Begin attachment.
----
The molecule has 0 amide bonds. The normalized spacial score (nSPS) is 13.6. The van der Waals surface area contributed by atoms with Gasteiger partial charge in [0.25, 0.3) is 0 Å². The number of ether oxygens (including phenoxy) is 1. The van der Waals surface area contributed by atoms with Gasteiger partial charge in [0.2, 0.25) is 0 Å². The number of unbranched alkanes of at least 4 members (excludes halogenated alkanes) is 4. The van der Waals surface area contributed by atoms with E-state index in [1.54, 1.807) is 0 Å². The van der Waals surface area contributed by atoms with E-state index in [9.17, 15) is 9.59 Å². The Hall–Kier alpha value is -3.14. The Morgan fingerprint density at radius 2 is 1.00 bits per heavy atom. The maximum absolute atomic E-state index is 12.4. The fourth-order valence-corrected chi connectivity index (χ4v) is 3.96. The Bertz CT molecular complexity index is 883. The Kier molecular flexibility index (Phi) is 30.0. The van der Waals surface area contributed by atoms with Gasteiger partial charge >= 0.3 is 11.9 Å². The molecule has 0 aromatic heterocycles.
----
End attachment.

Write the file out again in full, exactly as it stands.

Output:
The molecule has 0 amide bonds. The normalized spacial score (nSPS) is 13.6. The van der Waals surface area contributed by atoms with Gasteiger partial charge in [0.25, 0.3) is 0 Å². The number of ether oxygens (including phenoxy) is 1. The van der Waals surface area contributed by atoms with Gasteiger partial charge in [0.2, 0.25) is 0 Å². The number of unbranched alkanes of at least 4 members (excludes halogenated alkanes) is 4. The van der Waals surface area contributed by atoms with E-state index in [1.54, 1.807) is 0 Å². The van der Waals surface area contributed by atoms with E-state index in [9.17, 15) is 9.59 Å². The Hall–Kier alpha value is -3.14. The Morgan fingerprint density at radius 2 is 1.00 bits per heavy atom. The maximum absolute atomic E-state index is 12.4. The fourth-order valence-corrected chi connectivity index (χ4v) is 3.96. The Bertz CT molecular complexity index is 883. The Kier molecular flexibility index (Phi) is 30.0. The van der Waals surface area contributed by atoms with Gasteiger partial charge >= 0.3 is 11.9 Å². The molecule has 0 aromatic heterocycles.